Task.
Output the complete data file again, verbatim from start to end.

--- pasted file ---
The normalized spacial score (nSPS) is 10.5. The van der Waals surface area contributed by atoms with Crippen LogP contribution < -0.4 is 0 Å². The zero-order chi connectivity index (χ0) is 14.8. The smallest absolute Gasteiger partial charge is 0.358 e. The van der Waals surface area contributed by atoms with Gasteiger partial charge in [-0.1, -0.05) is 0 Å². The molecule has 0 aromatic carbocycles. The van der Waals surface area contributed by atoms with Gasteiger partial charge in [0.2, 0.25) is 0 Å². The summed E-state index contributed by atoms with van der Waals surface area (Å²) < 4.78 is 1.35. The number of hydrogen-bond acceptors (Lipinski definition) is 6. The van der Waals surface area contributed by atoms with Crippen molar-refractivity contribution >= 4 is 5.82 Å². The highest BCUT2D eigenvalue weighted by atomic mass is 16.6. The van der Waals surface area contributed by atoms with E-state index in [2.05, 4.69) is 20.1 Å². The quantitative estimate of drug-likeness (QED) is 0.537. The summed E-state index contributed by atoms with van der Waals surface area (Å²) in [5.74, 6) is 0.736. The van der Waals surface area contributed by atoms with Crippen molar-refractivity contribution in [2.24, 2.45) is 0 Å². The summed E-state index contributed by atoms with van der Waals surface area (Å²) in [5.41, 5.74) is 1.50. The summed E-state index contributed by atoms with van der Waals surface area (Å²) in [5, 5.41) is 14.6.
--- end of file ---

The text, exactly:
The normalized spacial score (nSPS) is 10.5. The van der Waals surface area contributed by atoms with Crippen LogP contribution < -0.4 is 0 Å². The zero-order chi connectivity index (χ0) is 14.8. The smallest absolute Gasteiger partial charge is 0.358 e. The van der Waals surface area contributed by atoms with Gasteiger partial charge in [-0.1, -0.05) is 0 Å². The molecule has 0 aromatic carbocycles. The van der Waals surface area contributed by atoms with Gasteiger partial charge in [0.2, 0.25) is 0 Å². The summed E-state index contributed by atoms with van der Waals surface area (Å²) < 4.78 is 1.35. The number of hydrogen-bond acceptors (Lipinski definition) is 6. The van der Waals surface area contributed by atoms with Crippen molar-refractivity contribution >= 4 is 5.82 Å². The highest BCUT2D eigenvalue weighted by atomic mass is 16.6. The van der Waals surface area contributed by atoms with E-state index in [2.05, 4.69) is 20.1 Å². The quantitative estimate of drug-likeness (QED) is 0.537. The summed E-state index contributed by atoms with van der Waals surface area (Å²) in [5.74, 6) is 0.736. The van der Waals surface area contributed by atoms with Crippen molar-refractivity contribution in [2.24, 2.45) is 0 Å². The summed E-state index contributed by atoms with van der Waals surface area (Å²) in [5.41, 5.74) is 1.50. The summed E-state index contributed by atoms with van der Waals surface area (Å²) in [5, 5.41) is 14.6.